Some of Canberra’s biggest IT shops have been targeted by the Australian National Audit Office in its latest laundry list of reviews scheduled to take place over the next 12 months.
The auditor will also double-down on cyber security, with two potential reviews centering around the cyber resilience of government agencies after repeated failures.
Out of its annual work program of 69 potential reviews for 2020-21, released earlier this month, more than 10 are aimed at IT, cyber security, privacy and data.
The ANAO has proposed taking a fine-toothed comb to the IT management practices of two of the agencies with the largest IT spend: the Department of Defence and Services Australia.
Responsible for a total spend of $1.3 billion each year, Defence’s chief information officer group (CIOG) will face a possible review into its oversight of the department’s IT activities.
This will take place as part of a wider audit of Defence’s enabling activities, including estate and infrastructure management.
“A series of audits would examine the effectiveness of Defence’s administration of two enabling activities — ICT and estate and infrastructure management,” the ANAO said.
It said the audits would “examine the engagement and coordination of enabling services at the enterprise level”, as well as monitor and report on the delivery of those services.
CIOG currently looks after 134,000 workstations, 8400 servers and 3000 applications, as well as three primary data centres for approximately 133,000 Defence personnel.
Services Australia’s $1 billion-plus Centrelink payments system overhaul is also facing a potential audit over the next year, as the project nears the finishing line.
It would be the second such time the seven-year project affectionately known as the welfare payments infrastructure transformation (WPIT) program has come under the microscope.
But unlike the previous audit, which reviewed how the current welfare payment system was being sustained and any future transition, this one is expected to look at project management.
“This audit would examine Services Australia’s approach to program management and governance of budget, scope and timeframes to ensure the program delivers intended value and benefits to Services Australia and system users,” ANAO said.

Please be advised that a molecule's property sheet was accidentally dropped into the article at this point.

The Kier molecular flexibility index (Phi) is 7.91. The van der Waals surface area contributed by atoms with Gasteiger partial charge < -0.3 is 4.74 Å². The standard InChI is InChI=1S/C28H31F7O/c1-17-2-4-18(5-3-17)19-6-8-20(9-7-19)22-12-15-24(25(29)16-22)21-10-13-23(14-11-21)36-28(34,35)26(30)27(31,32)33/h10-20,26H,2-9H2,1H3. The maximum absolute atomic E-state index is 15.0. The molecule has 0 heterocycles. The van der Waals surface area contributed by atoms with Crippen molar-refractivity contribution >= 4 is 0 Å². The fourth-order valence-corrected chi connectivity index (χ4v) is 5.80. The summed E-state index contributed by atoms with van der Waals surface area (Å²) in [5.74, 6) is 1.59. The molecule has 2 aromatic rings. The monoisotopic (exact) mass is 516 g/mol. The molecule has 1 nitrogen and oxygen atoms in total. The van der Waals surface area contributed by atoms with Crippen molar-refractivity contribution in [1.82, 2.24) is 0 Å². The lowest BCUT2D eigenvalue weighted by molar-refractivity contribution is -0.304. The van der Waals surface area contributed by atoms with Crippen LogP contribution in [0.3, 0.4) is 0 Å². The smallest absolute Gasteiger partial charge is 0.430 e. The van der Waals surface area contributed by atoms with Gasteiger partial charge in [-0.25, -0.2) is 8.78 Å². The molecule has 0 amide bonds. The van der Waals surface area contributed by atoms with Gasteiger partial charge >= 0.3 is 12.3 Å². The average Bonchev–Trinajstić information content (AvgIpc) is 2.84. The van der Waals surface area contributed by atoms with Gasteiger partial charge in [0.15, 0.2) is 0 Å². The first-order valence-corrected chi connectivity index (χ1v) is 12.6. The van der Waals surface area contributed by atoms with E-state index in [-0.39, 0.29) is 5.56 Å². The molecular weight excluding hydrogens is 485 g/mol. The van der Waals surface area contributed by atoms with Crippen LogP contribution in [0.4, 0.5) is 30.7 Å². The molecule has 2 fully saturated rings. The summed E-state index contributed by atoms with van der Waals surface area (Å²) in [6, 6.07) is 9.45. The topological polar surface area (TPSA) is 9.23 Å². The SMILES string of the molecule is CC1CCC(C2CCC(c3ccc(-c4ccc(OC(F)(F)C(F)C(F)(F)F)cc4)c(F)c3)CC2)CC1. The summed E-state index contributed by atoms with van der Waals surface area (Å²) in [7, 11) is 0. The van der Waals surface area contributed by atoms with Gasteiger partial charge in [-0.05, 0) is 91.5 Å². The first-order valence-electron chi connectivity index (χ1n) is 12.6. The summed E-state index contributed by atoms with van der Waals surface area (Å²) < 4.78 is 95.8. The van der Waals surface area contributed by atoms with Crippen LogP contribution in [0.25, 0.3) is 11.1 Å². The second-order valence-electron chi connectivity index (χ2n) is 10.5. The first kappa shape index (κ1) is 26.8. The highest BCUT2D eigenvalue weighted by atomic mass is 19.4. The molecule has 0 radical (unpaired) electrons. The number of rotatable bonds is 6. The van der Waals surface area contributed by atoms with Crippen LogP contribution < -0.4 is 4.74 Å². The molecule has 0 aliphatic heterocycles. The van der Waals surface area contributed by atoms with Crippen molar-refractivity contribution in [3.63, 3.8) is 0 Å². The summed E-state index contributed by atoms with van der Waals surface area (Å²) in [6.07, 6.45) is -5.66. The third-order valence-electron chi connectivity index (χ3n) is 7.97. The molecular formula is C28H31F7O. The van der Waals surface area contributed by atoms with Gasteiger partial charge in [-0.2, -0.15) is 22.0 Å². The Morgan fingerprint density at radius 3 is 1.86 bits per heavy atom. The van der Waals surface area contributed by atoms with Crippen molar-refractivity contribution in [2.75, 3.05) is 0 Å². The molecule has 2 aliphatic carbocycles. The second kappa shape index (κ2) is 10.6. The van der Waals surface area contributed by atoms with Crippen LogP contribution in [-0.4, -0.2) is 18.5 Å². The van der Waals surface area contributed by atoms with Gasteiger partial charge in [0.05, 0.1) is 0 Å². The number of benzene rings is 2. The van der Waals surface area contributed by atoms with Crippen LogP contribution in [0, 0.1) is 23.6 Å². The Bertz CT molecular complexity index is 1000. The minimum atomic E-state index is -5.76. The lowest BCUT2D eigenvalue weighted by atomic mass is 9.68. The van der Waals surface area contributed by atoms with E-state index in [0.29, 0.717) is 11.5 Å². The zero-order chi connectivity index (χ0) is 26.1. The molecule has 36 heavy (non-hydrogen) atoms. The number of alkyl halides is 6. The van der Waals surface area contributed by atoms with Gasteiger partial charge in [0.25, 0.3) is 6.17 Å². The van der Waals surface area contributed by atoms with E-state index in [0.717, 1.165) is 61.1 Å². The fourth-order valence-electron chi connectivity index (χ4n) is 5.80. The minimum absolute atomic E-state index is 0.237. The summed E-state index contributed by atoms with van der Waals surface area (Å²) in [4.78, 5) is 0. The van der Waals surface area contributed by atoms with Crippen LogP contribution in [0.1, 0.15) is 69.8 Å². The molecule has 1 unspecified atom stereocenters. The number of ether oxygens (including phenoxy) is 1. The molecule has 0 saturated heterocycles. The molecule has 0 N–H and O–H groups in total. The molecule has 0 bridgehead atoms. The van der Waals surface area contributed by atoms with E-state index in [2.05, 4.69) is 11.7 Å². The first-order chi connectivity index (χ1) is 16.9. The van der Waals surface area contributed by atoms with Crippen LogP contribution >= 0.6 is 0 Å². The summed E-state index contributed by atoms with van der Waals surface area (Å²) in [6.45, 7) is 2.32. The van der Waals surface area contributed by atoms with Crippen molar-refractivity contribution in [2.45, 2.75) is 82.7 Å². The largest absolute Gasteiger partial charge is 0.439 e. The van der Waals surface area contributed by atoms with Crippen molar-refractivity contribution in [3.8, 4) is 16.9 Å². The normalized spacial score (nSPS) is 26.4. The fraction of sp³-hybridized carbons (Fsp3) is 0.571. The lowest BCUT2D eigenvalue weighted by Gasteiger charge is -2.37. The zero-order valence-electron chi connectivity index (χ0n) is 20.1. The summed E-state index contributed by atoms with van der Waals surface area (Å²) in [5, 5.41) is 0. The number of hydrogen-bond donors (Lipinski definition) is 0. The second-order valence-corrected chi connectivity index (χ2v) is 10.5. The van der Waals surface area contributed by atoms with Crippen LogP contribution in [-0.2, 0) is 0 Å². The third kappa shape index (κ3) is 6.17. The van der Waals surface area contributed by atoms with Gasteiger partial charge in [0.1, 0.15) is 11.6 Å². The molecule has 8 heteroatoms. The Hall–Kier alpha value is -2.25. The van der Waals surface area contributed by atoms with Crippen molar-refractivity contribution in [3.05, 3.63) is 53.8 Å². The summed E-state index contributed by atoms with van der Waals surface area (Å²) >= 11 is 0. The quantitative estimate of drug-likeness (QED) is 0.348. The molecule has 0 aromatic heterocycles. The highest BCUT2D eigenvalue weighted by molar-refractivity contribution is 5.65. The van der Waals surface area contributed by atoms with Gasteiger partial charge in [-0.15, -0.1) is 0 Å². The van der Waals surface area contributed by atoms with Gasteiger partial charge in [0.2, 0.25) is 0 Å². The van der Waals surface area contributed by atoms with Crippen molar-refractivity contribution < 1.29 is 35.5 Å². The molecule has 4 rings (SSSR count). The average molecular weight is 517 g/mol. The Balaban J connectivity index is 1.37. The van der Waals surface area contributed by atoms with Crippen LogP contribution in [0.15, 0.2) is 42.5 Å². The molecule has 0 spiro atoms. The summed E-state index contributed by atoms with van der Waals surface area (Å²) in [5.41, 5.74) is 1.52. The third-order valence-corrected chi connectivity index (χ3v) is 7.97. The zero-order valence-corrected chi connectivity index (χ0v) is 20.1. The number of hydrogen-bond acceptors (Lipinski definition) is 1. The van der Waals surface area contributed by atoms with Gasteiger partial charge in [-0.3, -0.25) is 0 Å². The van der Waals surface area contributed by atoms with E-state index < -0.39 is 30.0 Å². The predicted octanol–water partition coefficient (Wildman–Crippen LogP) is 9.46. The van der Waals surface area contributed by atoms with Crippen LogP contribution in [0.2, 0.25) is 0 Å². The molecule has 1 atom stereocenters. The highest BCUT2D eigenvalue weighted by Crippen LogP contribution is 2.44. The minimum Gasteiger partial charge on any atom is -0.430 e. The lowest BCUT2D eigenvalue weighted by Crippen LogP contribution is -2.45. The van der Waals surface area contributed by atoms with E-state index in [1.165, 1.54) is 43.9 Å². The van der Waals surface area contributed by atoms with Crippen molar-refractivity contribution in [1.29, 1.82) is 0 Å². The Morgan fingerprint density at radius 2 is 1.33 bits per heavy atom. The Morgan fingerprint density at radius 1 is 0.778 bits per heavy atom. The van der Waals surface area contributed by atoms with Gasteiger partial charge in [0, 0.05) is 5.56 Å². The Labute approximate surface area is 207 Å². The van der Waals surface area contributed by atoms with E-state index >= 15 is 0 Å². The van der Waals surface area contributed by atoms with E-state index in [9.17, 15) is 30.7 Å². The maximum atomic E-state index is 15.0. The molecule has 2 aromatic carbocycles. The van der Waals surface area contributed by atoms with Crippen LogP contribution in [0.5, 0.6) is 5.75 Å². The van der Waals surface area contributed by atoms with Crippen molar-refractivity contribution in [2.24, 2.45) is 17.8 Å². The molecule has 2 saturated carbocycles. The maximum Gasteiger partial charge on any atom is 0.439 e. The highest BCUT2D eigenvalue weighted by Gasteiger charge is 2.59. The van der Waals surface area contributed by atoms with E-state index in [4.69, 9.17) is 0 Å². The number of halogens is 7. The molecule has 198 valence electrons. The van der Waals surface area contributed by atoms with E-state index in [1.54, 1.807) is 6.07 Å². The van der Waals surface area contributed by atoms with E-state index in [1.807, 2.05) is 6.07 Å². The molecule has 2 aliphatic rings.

Services Australia will also potentially face a separate audit into the “collection, verification, recording and exchange of customer information and data” through Centrelink, Medicare and Child Support.
The audit would look at how the agency exchanges data with third parties like the Australian Taxation Office to “streamline processes, provide faster outcomes and reduce debt”.
It will also examine Services Australia’s identity management policies align with Australia’s National Identity Security Strategy.
More cyber resilience audits on the way
As with last financial year, cyber security will continue to be a focus area for the auditor over the coming 12 months due to the limited progress made by government agencies.
The review, which would likely assess the cyber resilience of three or four non-corporate or corporate Commonwealth entities, would continue a series of audits that first began in 2017.
“The scope would include comparing the entities’ cyber security framework and controls against the mandatory controls required under the Protective Security Policy Framework and the ASD’s Essential Eight Maturity Model,” ANAO said.
The audits are crucial for keeping agencies in check given the ASD and Australia Cyber Security Centre have no responsibility for enforcing compliance with the Top Four and Essential Eight controls.
The cyber resilience of the majority of agencies audited to date has been found to be lacking, with Australia Post the latest government organisation to be told to improve its practices.
More recently, more than 70 percent of agencies still report either ‘ad hoc’ or ‘developing’ levels of maturity - considered the lowest possible scores under the government’s metric
The auditor is also considering a wider review of the government’s Protective Security Policy Framework, which was only revised by the Attorney-General’s Department in late 2018.
The audit would assess the effectiveness of the department in promoting the framework and “the extent to which selected entities are meeting its core requirements”.
Agencies have struggled meeting the cyber security requirements of the framework - which relies on a self-assessment process - for several years, even following its revision.
Despite stressing the framework is “by no means … a failure” , the department last conceded that the government has begun looking at ways to strengthen the accountability of agencies.
Other potential audits slated for 2020-21 include:
- The Department of Foreign Affairs and Trade’s implementation of the $137 million Coral Sea Cable system project that connected the Solomon Islands and Papua New Guinea with Australia
- The Australian Transaction Reports and Analysis Centre’s (AUSTRAC) regulation of digital currency exchange providers under the Anti-Money Laundering and Counter-Terrorism Financing Amedment Act 2017
- NBN Co’s transition from building to operating the NBN when it completes construction of the NBN ‘volume rollout’ in June 2020, which has been identified as a key business risk.
- The Australian Taxation Office’s governance arrangements and associated frameworks, process and practices for the effective, efficient and compliant use of data
- The Department of Prime Minister and Cabinet’s implementation of the Australian Government Public Data Policy Statement
- The use of evidence and data in the policy development process, including by the Department of Prime Minister and Cabinet.